Japanese telecom conglomerate SoftBank Group has faced a litany of bad news in recent weeks, including reported revelations from the Wall Street Journal that the head of its Vision Fund was using corporate espionage firms to sabotage his corporate peers and that activist hedge fund investor Elliott Management had invested in the company to try to force more transparency to its balance sheet and board of directors in a bid to drive its stock price higher.
The bad news just keeps coming though.
Today, S&P Global Ratings downgraded the group’s debt outlook to “Negative” from “Stable” while affirming the debt’s rating of BB+, which is generally considered somewhat speculative or non-investment grade.
In the note from the ratings agency, S&P said that it was particularly concerned about SoftBank’s share repurchase program, which would see cash liquidity decrease as it buys up shares from investors on the public markets. That program, which would encompass about $4.8 billion in share buybacks and was announced last week, “[raises] questions over its intention to adhere to financial management that prioritizes its financial soundness and the credit ratings on it.”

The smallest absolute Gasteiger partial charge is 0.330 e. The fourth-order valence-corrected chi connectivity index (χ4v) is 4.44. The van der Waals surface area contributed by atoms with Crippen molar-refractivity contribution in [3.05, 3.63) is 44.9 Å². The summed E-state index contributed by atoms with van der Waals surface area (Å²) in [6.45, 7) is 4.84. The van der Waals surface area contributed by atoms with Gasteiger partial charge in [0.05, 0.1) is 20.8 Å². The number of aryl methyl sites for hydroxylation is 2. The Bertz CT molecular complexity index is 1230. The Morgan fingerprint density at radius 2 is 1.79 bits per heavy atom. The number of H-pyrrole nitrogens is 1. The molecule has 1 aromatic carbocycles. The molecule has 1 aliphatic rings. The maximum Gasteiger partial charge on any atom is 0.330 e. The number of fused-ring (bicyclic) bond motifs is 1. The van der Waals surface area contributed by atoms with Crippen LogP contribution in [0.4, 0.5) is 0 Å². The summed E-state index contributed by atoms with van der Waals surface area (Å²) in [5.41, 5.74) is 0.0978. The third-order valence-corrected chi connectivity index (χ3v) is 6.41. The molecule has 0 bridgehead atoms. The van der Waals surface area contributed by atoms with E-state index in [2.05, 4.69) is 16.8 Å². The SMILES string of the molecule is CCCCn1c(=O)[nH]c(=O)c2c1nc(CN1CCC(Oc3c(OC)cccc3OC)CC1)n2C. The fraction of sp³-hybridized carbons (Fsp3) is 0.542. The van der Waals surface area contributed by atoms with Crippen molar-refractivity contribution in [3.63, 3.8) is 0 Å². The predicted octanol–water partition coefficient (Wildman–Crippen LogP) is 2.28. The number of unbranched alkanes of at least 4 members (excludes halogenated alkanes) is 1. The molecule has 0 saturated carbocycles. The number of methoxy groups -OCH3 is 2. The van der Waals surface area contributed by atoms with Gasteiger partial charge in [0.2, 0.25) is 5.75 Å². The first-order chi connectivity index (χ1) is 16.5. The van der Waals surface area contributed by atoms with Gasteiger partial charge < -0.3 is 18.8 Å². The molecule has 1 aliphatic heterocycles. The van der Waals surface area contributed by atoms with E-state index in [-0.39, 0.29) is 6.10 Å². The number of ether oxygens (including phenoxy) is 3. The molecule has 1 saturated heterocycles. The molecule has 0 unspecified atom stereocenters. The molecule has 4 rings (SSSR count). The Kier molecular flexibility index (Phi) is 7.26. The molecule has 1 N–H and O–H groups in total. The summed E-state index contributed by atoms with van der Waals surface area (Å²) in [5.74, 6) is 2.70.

My colleague Arman and I have covered SoftBank’s debt obsession obsessively on TechCrunch, but we last conducted that analysis at the tail end of 2018 when markets were still soaring and SARS-CoV-2 had yet to be discovered.
Now though, SoftBank’s penchant for debt is running straight into one of the most harrowing moments in recent economic history.
SoftBank’s debt-fueled expansion is particularly notable in its Sprint and T-Mobile telecom merger, which was recently approved by U.S. antitrust authorities and included tens of billions of dollars of debt to consummate, as well as in the Vision Fund, where special provisions in the fund’s structure guarantees a minimal level of return to investors. As the Financial Times reported back in 2017:
That debt provided by the Vision Fund’s investors will be in the form of preferred units, which will receive to an annual coupon of 7 per cent over the fund’s 12-year life cycle.
Yet, with few IPOs likely on the horizon given the catastrophic fall in the markets the past few days, what will happen to liquidity in the Vision Fund, and how will it meet that 7% minimum target? Or how will the combined Sprint and T-Mobile win over customers in a quickly souring economy to pay off down its gargantuan debt load?
The upshot for SoftBank is that it offers a service most customers consider essential. That’s one of the reasons why its debt hasn’t seen a ratings downgrade: ultimately, consumers are still going to need their smartphones to work. But with the piles of debt adding up and the economy in tatters, its future is looking evermore hazy and dangerous.